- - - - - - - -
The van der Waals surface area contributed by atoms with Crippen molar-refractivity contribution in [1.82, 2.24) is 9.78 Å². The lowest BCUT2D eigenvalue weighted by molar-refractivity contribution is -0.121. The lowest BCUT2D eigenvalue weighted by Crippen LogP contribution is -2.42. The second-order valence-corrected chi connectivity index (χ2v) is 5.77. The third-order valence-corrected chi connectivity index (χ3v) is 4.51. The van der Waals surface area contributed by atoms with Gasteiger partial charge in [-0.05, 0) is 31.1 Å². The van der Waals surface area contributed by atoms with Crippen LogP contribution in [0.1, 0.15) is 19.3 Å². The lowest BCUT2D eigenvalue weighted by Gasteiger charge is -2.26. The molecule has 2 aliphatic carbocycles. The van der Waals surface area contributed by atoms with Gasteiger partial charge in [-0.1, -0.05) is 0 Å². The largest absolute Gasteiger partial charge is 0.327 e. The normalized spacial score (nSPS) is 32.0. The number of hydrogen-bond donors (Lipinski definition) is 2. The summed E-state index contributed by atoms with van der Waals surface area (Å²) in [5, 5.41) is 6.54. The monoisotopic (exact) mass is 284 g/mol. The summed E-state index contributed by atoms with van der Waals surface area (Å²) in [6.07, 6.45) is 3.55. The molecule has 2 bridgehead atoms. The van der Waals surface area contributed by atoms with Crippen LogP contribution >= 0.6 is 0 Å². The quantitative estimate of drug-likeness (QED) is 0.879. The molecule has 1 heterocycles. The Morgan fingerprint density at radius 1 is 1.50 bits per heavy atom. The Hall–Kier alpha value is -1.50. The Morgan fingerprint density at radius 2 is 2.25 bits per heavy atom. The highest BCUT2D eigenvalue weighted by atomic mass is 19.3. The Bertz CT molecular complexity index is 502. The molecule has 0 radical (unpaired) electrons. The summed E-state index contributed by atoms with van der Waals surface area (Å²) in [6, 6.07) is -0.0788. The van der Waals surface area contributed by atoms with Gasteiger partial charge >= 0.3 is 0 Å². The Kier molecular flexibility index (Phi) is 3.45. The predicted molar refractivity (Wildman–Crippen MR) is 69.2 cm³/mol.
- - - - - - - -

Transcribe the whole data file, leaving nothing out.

The van der Waals surface area contributed by atoms with Crippen molar-refractivity contribution in [1.82, 2.24) is 9.78 Å². The lowest BCUT2D eigenvalue weighted by molar-refractivity contribution is -0.121. The lowest BCUT2D eigenvalue weighted by Crippen LogP contribution is -2.42. The second-order valence-corrected chi connectivity index (χ2v) is 5.77. The third-order valence-corrected chi connectivity index (χ3v) is 4.51. The van der Waals surface area contributed by atoms with Gasteiger partial charge in [-0.05, 0) is 31.1 Å². The van der Waals surface area contributed by atoms with Crippen LogP contribution in [0.1, 0.15) is 19.3 Å². The lowest BCUT2D eigenvalue weighted by Gasteiger charge is -2.26. The molecule has 2 aliphatic carbocycles. The van der Waals surface area contributed by atoms with Gasteiger partial charge in [-0.1, -0.05) is 0 Å². The largest absolute Gasteiger partial charge is 0.327 e. The normalized spacial score (nSPS) is 32.0. The number of hydrogen-bond donors (Lipinski definition) is 2. The summed E-state index contributed by atoms with van der Waals surface area (Å²) in [5, 5.41) is 6.54. The monoisotopic (exact) mass is 284 g/mol. The summed E-state index contributed by atoms with van der Waals surface area (Å²) in [6.07, 6.45) is 3.55. The molecule has 2 bridgehead atoms. The van der Waals surface area contributed by atoms with Crippen LogP contribution >= 0.6 is 0 Å². The quantitative estimate of drug-likeness (QED) is 0.879. The molecule has 1 heterocycles. The Morgan fingerprint density at radius 1 is 1.50 bits per heavy atom. The Hall–Kier alpha value is -1.50. The Morgan fingerprint density at radius 2 is 2.25 bits per heavy atom. The highest BCUT2D eigenvalue weighted by atomic mass is 19.3. The Bertz CT molecular complexity index is 502. The molecule has 0 radical (unpaired) electrons. The summed E-state index contributed by atoms with van der Waals surface area (Å²) in [6, 6.07) is -0.0788. The van der Waals surface area contributed by atoms with Gasteiger partial charge >= 0.3 is 0 Å². The Kier molecular flexibility index (Phi) is 3.45. The predicted molar refractivity (Wildman–Crippen MR) is 69.2 cm³/mol.